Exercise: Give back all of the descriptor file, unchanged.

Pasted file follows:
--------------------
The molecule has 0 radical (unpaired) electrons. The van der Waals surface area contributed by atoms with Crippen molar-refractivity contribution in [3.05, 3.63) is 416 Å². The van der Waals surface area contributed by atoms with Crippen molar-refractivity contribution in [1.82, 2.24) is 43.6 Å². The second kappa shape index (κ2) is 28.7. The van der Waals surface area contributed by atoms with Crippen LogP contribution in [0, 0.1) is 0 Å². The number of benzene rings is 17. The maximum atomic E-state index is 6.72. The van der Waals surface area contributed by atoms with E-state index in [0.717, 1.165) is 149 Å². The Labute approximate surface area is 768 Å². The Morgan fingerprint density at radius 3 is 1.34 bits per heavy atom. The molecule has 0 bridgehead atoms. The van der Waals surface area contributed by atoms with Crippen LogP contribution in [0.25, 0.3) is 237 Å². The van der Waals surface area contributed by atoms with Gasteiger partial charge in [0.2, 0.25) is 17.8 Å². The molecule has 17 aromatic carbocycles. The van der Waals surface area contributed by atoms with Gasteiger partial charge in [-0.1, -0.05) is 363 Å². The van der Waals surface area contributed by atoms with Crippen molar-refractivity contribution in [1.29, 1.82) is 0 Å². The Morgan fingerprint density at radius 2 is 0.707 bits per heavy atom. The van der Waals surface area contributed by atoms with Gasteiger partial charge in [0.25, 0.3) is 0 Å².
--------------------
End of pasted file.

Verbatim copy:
The molecule has 0 radical (unpaired) electrons. The van der Waals surface area contributed by atoms with Crippen molar-refractivity contribution in [3.05, 3.63) is 416 Å². The van der Waals surface area contributed by atoms with Crippen molar-refractivity contribution in [1.82, 2.24) is 43.6 Å². The second kappa shape index (κ2) is 28.7. The van der Waals surface area contributed by atoms with Crippen LogP contribution in [0, 0.1) is 0 Å². The number of benzene rings is 17. The maximum atomic E-state index is 6.72. The van der Waals surface area contributed by atoms with E-state index in [0.717, 1.165) is 149 Å². The Labute approximate surface area is 768 Å². The Morgan fingerprint density at radius 3 is 1.34 bits per heavy atom. The molecule has 0 bridgehead atoms. The van der Waals surface area contributed by atoms with Crippen LogP contribution in [0.25, 0.3) is 237 Å². The van der Waals surface area contributed by atoms with Gasteiger partial charge in [0.2, 0.25) is 17.8 Å². The molecule has 17 aromatic carbocycles. The van der Waals surface area contributed by atoms with Gasteiger partial charge in [-0.1, -0.05) is 363 Å². The van der Waals surface area contributed by atoms with Crippen molar-refractivity contribution in [1.29, 1.82) is 0 Å². The Morgan fingerprint density at radius 2 is 0.707 bits per heavy atom. The van der Waals surface area contributed by atoms with Gasteiger partial charge in [0.25, 0.3) is 0 Å².